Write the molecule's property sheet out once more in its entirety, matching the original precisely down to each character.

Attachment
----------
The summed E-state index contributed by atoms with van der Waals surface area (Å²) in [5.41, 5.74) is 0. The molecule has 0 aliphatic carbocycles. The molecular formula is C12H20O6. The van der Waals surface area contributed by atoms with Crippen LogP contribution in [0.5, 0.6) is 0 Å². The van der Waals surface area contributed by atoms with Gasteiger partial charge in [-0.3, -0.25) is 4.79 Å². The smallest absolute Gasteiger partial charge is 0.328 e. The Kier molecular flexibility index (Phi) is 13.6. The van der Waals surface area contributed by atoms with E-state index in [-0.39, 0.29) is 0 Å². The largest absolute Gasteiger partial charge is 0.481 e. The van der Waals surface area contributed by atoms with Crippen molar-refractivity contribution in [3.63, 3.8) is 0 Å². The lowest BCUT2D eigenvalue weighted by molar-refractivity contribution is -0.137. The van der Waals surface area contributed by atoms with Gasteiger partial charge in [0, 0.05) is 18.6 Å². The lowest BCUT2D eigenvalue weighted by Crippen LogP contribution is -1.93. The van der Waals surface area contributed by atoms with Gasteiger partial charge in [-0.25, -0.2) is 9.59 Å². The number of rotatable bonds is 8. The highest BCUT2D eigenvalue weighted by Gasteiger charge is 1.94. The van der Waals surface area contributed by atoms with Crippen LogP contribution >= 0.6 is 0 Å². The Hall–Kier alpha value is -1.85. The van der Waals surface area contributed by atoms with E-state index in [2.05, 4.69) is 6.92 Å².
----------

The summed E-state index contributed by atoms with van der Waals surface area (Å²) in [5.41, 5.74) is 0. The molecule has 0 aliphatic carbocycles. The molecular formula is C12H20O6. The van der Waals surface area contributed by atoms with Crippen LogP contribution in [0.5, 0.6) is 0 Å². The van der Waals surface area contributed by atoms with Gasteiger partial charge in [-0.3, -0.25) is 4.79 Å². The smallest absolute Gasteiger partial charge is 0.328 e. The Kier molecular flexibility index (Phi) is 13.6. The van der Waals surface area contributed by atoms with E-state index in [-0.39, 0.29) is 0 Å². The largest absolute Gasteiger partial charge is 0.481 e. The van der Waals surface area contributed by atoms with Crippen molar-refractivity contribution in [3.63, 3.8) is 0 Å². The lowest BCUT2D eigenvalue weighted by molar-refractivity contribution is -0.137. The van der Waals surface area contributed by atoms with Gasteiger partial charge in [0, 0.05) is 18.6 Å². The lowest BCUT2D eigenvalue weighted by Crippen LogP contribution is -1.93. The van der Waals surface area contributed by atoms with Gasteiger partial charge in [-0.25, -0.2) is 9.59 Å². The number of rotatable bonds is 8. The highest BCUT2D eigenvalue weighted by Gasteiger charge is 1.94. The van der Waals surface area contributed by atoms with Crippen LogP contribution >= 0.6 is 0 Å². The Hall–Kier alpha value is -1.85. The van der Waals surface area contributed by atoms with E-state index in [2.05, 4.69) is 6.92 Å².